Tuesday, December 14, 2004

A Digital Library (thanks to Google)

Since I read Malcolm Gladwell's The Tipping Point* a few months ago, I've wondered what the tipping point might be for a transition from print to electronic books. It's clear that major research libraries have invested heavily in building digital collections, but few have successfully managed to make digital collections an integrated part of the collection development policies and procedures for the library. Even fewer smaller libraries have been able to even imagine such a change. Digitization efforts have continued to be viewed as pilot projects rather than a part of the routine operation of the library.

Having participated in a couple digitization projects, it has become clear that building a sustainable model for digitization is a significant challenge. Apart from external funding for special "projects" operational budgets haven't been increased to provide increased resources to digitize collections. As well, the amount and cost of print publications continues to increase.

And then, along comes Google. It's been clear for months that Google has a very aggressive plan. Google Scholar was only the beginning. I don't think we yet know the full extent of the Google plan. With the resources of their very successful IPO, they are able to take on a very ambitious digitization project. I suspect they see the potential of multiple revenue streams that will support this effort that grow out of more than just the advertising that we see on their website. Agreements with online book vendors and on-demand printing are just a couple that come immediately to mind. Yet, while this ambitious plan has a measure of risk, I believe it is only through some sort of commercial/not-for-profit collaboration that a sustainable model can be developed for such a digitization project.

If they succeed, this might be the tipping point. With the Million Book project originated at Carnegie Mellon University, as well as e-book projects being archived at the Internet Archive (http://www.archive.org/texts/texts.php), and the efforts just announced by the Library of Congress to digitize 70,000 books by next April in cooperation with a group of international libraries from the United States, Canada, Egypt, China and the Netherlands, there begins to be a substantive body of print books available in digital form. Perhaps, this will be the tipping point at which it becomes expected that one will search Google to locate the book you are seeking.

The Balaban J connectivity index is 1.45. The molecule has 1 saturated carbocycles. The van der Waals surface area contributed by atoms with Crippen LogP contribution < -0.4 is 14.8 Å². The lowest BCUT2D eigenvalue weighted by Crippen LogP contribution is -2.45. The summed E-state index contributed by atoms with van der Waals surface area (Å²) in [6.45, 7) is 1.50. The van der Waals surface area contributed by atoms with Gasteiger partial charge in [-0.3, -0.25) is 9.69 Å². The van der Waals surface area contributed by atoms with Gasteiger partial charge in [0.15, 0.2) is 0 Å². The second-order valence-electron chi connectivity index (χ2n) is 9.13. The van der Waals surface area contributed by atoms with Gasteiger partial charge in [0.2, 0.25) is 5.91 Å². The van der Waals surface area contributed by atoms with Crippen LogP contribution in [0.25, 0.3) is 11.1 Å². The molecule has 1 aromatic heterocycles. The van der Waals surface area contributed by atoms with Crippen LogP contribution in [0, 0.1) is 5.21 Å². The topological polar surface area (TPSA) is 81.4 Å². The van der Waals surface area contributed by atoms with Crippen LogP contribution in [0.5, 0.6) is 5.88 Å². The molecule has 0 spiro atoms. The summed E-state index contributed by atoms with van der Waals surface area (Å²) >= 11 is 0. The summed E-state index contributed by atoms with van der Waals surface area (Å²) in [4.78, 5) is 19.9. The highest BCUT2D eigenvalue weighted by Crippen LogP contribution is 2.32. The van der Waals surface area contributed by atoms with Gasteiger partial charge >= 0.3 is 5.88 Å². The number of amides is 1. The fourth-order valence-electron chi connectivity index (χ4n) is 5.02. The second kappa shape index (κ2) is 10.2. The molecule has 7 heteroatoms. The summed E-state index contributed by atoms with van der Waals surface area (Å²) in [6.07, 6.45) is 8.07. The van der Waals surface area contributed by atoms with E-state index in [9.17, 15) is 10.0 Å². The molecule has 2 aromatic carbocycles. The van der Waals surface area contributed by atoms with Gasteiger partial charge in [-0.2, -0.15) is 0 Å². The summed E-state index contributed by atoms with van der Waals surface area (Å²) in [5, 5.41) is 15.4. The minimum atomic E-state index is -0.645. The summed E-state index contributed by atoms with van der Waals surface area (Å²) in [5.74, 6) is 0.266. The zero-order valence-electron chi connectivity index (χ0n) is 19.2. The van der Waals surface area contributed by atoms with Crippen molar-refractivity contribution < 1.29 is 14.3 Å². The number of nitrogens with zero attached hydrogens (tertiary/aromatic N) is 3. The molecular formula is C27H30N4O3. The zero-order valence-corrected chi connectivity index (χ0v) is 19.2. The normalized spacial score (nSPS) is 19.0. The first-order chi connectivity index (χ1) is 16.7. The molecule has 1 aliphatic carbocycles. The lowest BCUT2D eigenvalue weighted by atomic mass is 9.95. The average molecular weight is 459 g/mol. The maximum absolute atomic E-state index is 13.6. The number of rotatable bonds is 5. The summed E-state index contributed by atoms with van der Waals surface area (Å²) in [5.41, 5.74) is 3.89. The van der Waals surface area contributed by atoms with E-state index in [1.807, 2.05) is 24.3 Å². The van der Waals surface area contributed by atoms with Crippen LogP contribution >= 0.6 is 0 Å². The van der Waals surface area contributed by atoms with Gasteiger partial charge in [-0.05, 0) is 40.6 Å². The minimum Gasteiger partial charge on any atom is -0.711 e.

This raises several significant issues. First, for theological libraries, the collection being digitized is not necessarily well balanced. It is not clear that books from Harvard Divinity School's library will be included in the initial 40,000 book pilot project at Harvard. Even if all goes well, and Harvard decides to proceed beyond the pilot project, how much of Andover-Harvard Library collection will be digitized remains a question. Hopefully much of it will be, but even if all of it is digitized, it remains a collection designed to support the curriculum and research at Harvard, not necessarily the curriculum and research of other theological schools. The risk is that searchers will assume that everything is digitized when only a portion may be.

A great deal of anecdotal evidence and some more systematic studies indicate that at least undergraduates already select Google as the search engine of choice when they seek information. Adding bibliographic records and full-text to the Google database will only solidify that notion. If it can't be found on Google, it won't be found (or at least used.) Harvard plans to provide bibliographic records for the books digitized from their collection, and I suspect the other libraries will as well. In any event, Google's new relationship with OCLC will undoubtedly provide good catalog records. But I doubt the Google search interface is going to evolve to resemble a library's catalog where one can develop a structured search that utilizes the various fields that are carefully created by catalogers. What will be the future of the bibliographic record? Bibliographies? Library catalogs?

This raises a number of questions for me about the future of library efforts to provide web sites and web resources, and perhaps even online catalogs as we know them today. Will it make more sense, for example, to find a way of providing circulation status through Google? And what will be the role of what we have known as public services in an environment where not only the search engine, but the content is served up by a commercial entity outside the library?

Much of the traditional role of libraries has been to develop collections. These cohesive collections have reflected the mission and nature of the communities they have served. Users have selected and read books from these collections in the context of those collections. As we move to a massive online digital collection, that context is lost. Indeed, even the context of the book may be lost as one may read only small excerpts from a book, missing the linear development of an argument that is obtained only by reading the entire book. Not only the way we search and access information, but the very way we perceive information is about to change.


*Gladwell, Malcolm. The Tipping Point: How Little Things Can Make a Big Difference. 1st ed. Boston: Little Brown, 2000.